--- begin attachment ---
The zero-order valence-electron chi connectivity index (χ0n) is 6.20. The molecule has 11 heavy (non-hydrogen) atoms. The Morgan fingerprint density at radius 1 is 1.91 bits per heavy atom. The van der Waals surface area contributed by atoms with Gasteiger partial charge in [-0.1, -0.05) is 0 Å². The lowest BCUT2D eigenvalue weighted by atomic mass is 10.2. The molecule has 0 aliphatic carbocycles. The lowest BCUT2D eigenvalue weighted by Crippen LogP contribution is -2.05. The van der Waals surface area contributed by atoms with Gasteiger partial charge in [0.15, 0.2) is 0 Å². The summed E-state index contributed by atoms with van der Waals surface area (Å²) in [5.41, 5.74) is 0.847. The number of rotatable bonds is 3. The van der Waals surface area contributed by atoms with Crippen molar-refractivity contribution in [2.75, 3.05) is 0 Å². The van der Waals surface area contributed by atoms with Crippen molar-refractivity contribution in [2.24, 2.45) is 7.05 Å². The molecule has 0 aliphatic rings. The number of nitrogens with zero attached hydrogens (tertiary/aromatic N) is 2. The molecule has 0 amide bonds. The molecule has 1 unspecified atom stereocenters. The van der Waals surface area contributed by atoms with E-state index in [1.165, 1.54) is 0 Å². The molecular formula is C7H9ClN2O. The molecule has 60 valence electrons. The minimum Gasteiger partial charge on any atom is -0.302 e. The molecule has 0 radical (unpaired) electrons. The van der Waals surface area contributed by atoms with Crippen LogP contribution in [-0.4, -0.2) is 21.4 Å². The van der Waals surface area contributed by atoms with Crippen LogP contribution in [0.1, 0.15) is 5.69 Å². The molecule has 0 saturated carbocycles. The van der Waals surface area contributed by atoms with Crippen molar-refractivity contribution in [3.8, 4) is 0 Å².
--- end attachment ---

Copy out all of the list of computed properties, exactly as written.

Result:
The zero-order valence-electron chi connectivity index (χ0n) is 6.20. The molecule has 11 heavy (non-hydrogen) atoms. The Morgan fingerprint density at radius 1 is 1.91 bits per heavy atom. The van der Waals surface area contributed by atoms with Gasteiger partial charge in [-0.1, -0.05) is 0 Å². The lowest BCUT2D eigenvalue weighted by atomic mass is 10.2. The molecule has 0 aliphatic carbocycles. The lowest BCUT2D eigenvalue weighted by Crippen LogP contribution is -2.05. The van der Waals surface area contributed by atoms with Gasteiger partial charge in [0.15, 0.2) is 0 Å². The summed E-state index contributed by atoms with van der Waals surface area (Å²) in [5.41, 5.74) is 0.847. The number of rotatable bonds is 3. The van der Waals surface area contributed by atoms with Crippen molar-refractivity contribution in [2.75, 3.05) is 0 Å². The van der Waals surface area contributed by atoms with Crippen molar-refractivity contribution in [2.24, 2.45) is 7.05 Å². The molecule has 0 aliphatic rings. The number of nitrogens with zero attached hydrogens (tertiary/aromatic N) is 2. The molecule has 0 amide bonds. The molecule has 1 unspecified atom stereocenters. The van der Waals surface area contributed by atoms with E-state index in [1.165, 1.54) is 0 Å². The molecular formula is C7H9ClN2O. The molecule has 60 valence electrons. The minimum Gasteiger partial charge on any atom is -0.302 e. The molecule has 0 radical (unpaired) electrons. The van der Waals surface area contributed by atoms with Crippen LogP contribution in [-0.4, -0.2) is 21.4 Å². The van der Waals surface area contributed by atoms with Crippen LogP contribution in [0.1, 0.15) is 5.69 Å². The molecule has 0 saturated carbocycles. The van der Waals surface area contributed by atoms with Crippen molar-refractivity contribution in [3.8, 4) is 0 Å².